US blacklists Israeli maker of Pegasus spyware

This file studio photo illustration shows a smartphone with the website of Israel's NSO Group, which features Pegasus spyware, on display in Paris, France. (By AFP)

The United States has put an Israeli spyware company on its blacklist following confirmation that the firm’s phone-hacking tools, like Pegasus, had been used by foreign governments to “maliciously target” journalists and officials.

The US Commerce Department said in a statement on Wednesday that the Joe Biden administration had added the Israeli company, NSO Group, to its “entity list.” It said the firm had acted “contrary to the foreign policy and national security interests of the US.”

NSO softwares such as Pegasus “enabled foreign governments to conduct transnational repression, which is the practice of authoritarian governments targeting dissidents, journalists and activists outside of their sovereign borders to silence dissent.” The department said the Israeli firm had developed and supplied spyware to foreign governments that used this tool to “maliciously target government officials, journalists, businesspeople, activists, academics, and embassy workers.”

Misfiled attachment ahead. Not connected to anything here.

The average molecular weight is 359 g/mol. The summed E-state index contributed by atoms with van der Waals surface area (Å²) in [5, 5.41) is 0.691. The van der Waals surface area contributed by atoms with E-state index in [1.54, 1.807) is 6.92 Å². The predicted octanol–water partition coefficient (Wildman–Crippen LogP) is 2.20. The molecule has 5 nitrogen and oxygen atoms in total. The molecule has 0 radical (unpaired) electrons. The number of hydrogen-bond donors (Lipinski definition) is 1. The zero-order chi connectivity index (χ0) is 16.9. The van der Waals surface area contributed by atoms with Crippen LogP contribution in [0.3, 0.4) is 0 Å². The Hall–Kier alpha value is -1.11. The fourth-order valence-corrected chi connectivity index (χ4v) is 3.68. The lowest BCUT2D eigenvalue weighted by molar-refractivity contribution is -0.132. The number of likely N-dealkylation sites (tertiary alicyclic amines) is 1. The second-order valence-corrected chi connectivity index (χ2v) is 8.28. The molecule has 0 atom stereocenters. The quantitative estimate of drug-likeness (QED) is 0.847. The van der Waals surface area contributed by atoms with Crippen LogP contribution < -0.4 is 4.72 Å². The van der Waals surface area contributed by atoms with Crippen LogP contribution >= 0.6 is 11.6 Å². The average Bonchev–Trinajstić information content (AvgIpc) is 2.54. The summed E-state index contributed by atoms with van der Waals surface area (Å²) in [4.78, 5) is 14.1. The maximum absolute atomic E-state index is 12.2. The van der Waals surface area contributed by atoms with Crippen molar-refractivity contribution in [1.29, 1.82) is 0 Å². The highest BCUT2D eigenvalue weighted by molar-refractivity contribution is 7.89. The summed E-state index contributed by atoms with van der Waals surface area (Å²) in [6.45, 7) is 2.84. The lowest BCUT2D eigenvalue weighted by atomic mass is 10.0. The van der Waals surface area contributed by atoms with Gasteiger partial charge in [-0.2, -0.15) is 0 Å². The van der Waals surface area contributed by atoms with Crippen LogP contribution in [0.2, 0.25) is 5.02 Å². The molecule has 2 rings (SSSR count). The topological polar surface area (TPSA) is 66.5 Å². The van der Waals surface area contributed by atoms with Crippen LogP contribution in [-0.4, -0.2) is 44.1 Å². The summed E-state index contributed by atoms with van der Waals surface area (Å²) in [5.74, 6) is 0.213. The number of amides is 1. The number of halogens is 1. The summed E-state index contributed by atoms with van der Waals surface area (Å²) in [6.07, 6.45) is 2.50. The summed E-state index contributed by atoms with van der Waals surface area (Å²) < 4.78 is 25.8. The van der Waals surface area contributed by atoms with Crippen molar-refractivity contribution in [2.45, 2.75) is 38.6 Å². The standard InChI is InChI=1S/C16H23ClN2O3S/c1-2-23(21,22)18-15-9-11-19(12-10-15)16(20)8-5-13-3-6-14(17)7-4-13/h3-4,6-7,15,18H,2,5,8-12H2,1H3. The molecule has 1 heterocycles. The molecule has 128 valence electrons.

The NSO fired back at the decision, saying the “technologies support US national security interests and policies by preventing terrorism and crime.”

“We will advocate for this decision to be reversed,” an NSO spokesperson told AFP.

The NSO’s adding to the “entity list” prohibits it from receiving American technologies.

Smartphones infected with Pegasus can be turned to a listening device. In addition, the spyware allows the user to read the target's messages, look through their photos, track their location and even turn on their camera without them knowing.

A report said in September that traces of Pegasus were found on the mobile phones of at least five current French cabinet ministers and a diplomatic advisor to President Emmanuel Macron. French security services detected the software while inspecting the phones, with the intrusions believed to have taken place in 2019 and 2020, the investigative website Mediapart reported.

A group of 17 media organizations revealed in July that global clients of the Israeli company had identified human rights activists, journalists, lawyers and leading political figures, including the French president, as potential targets for Pegasus. The NSO, however, denied any of its clients ever targeted French government officials.

The surveillance company exports Pegasus to 45 countries around the world. It claims that the software is intended for use only in fighting terrorism and other crimes.

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